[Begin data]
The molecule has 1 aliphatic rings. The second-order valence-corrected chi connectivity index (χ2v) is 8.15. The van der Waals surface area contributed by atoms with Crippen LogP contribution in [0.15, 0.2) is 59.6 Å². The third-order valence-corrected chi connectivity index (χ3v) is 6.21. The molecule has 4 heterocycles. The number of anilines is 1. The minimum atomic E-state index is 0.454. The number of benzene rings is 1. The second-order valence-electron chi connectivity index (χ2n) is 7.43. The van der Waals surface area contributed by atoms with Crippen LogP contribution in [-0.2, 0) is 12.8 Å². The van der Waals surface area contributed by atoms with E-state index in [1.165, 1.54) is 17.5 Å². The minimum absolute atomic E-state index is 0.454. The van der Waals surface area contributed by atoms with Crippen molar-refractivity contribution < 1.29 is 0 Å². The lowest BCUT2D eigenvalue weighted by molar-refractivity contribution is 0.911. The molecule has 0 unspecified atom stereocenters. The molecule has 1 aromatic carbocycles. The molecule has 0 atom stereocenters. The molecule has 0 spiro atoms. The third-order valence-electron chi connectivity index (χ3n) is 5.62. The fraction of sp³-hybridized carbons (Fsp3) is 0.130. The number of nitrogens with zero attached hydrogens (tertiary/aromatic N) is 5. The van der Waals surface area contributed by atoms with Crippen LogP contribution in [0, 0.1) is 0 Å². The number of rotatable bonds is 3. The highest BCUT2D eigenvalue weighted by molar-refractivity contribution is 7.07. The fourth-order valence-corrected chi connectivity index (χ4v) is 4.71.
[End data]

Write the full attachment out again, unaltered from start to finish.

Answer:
The molecule has 1 aliphatic rings. The second-order valence-corrected chi connectivity index (χ2v) is 8.15. The van der Waals surface area contributed by atoms with Crippen LogP contribution in [0.15, 0.2) is 59.6 Å². The third-order valence-corrected chi connectivity index (χ3v) is 6.21. The molecule has 4 heterocycles. The number of anilines is 1. The minimum atomic E-state index is 0.454. The number of benzene rings is 1. The second-order valence-electron chi connectivity index (χ2n) is 7.43. The van der Waals surface area contributed by atoms with Crippen LogP contribution in [-0.2, 0) is 12.8 Å². The van der Waals surface area contributed by atoms with E-state index in [1.165, 1.54) is 17.5 Å². The minimum absolute atomic E-state index is 0.454. The van der Waals surface area contributed by atoms with Crippen molar-refractivity contribution < 1.29 is 0 Å². The lowest BCUT2D eigenvalue weighted by molar-refractivity contribution is 0.911. The molecule has 0 unspecified atom stereocenters. The molecule has 1 aromatic carbocycles. The molecule has 0 atom stereocenters. The molecule has 0 spiro atoms. The third-order valence-electron chi connectivity index (χ3n) is 5.62. The fraction of sp³-hybridized carbons (Fsp3) is 0.130. The number of nitrogens with zero attached hydrogens (tertiary/aromatic N) is 5. The van der Waals surface area contributed by atoms with Crippen LogP contribution in [0, 0.1) is 0 Å². The number of rotatable bonds is 3. The highest BCUT2D eigenvalue weighted by molar-refractivity contribution is 7.07. The fourth-order valence-corrected chi connectivity index (χ4v) is 4.71.